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Statistical modeling of fMRI data is challenging as the data are both spatially and temporally correlated. Spatially, measurements are taken at thousands of contiguous regions, called voxels, and temporally measurements are taken at hundreds of time points at each voxel. Recent advances in Bayesian hierarchical modeling have addressed the challenges of spatiotemproal structure in fMRI data with models incorporating both spatial and temporal priors for signal and noise. While there has been extensive research on modeling the fMRI signal (i. e., the covolution of the experimental design with the functional choice for the hemodynamic response function) and its spatial variability, less attention has been paid to realistic modeling of the temporal dependence that typically exists within the fMRI noise, where a low order autoregressive process is typically adopted. Furthermore, the AR order is held constant across voxels (e.g. AR(1) at each voxel). Motivated by an event-related fMRI experiment, we propose a novel hierarchical Bayesian model with automatic selection of the autoregressive orders of the noise process that vary spatially over the brain. With simulation studies we show that our model has improved accuracy and apply it to our motivating example.

SVARO]Bayesian Analysis of fMRI data with
Spatially-Varying Autoregressive Orders Teng, M. et al.]Ming Teng ]Farouk S. Nathoo ]Timothy D. Johnson

1 Introduction

In the analysis of functional magnetic resonance imaging (fMRI) data a key challenge is dealing with spatial and temporal correlation. The temporal correlation can arise from many sources, including scanner drift at very low frequencies, slow vascular/metabolic oscillations that are typically of moderate to low frequency, and some other sources of noise such as breathing and heartbeat. Simply ignoring these sources of autocorrelation may lead to increased false positive discoveries (Makni et al., 2006). To deal with these issues, a variety of approaches have been proposed. One commonly used approach, namely “prewhitening”, works by estimating the temporal autocorrelation and then de-correlating the noise using the estimates (Bullmore et al., 1996; Locascio et al., 1997). Besides these stationary time series models, non-stationary models have also been proposed (Zarahn et al., 1997; Bullmore et al., 2004). According to Friston et al. (2000), prewhitening can produce an extraneous source of bias. Alternatively, a band-pass filtering technique known as “pre-coloring” can be applied to the data first, followed by statistical modeling that deals with the autocorrelation in the colored data. For a review and discussion of these approaches the reader is referred to Woolrich et al. (2001). While high-pass filtering has proven to be beneficial in increasing the power of the statistical analysis, the low-pass filtering involved in coloring is considered controversial in that it tends to add autocorrelation into the data (Skudlarski et al., 1999; Della-Maggiore et al., 2002).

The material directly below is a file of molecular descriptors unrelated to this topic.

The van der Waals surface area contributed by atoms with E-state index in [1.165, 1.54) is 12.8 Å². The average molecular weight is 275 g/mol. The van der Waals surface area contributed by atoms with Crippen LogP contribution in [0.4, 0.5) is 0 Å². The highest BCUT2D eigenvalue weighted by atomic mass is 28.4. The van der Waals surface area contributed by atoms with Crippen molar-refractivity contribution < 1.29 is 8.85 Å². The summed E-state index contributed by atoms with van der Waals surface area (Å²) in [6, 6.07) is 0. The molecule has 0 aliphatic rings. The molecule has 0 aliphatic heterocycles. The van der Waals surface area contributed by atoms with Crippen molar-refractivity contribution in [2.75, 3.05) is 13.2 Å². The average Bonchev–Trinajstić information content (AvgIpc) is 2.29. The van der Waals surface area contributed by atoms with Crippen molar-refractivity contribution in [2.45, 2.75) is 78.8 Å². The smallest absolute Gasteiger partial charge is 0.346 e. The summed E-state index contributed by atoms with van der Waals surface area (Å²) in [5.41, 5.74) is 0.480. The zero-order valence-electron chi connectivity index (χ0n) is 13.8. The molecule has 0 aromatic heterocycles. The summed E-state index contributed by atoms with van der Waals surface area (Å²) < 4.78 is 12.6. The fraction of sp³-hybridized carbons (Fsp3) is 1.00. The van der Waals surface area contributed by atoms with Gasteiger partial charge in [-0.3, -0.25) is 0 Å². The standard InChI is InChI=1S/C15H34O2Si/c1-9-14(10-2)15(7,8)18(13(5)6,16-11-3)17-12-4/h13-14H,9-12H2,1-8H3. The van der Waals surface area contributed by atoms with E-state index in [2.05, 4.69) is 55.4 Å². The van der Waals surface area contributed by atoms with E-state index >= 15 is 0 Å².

While accurate temporal modeling is important for estimation of the fMRI signal and its standard error, traditional approaches apply a temporal model at each voxel, independently. That is, they ignore spatial correlation. More specifically, this mass univariate approach, considered to be the classical approach to the analysis of fMRI data, includes a smoothing step involving a spatial Gaussian filter that is applied to the data first (Friston et al., 1995), followed by model estimation at each voxel, and then statistical inference is based on random field theory (Worsley and Friston, 1995) which is applied to adjust for multiplicity in the spatial domain. While this approach remains the most common approach for analyzing fMRI data it has been criticized on a number of grounds. For example, the Gaussian kernel that is used to smooth the data has to be pre-specified and introduces artificial correlation into the data. In addition, this approach does not directly account for spatial correlation in the model.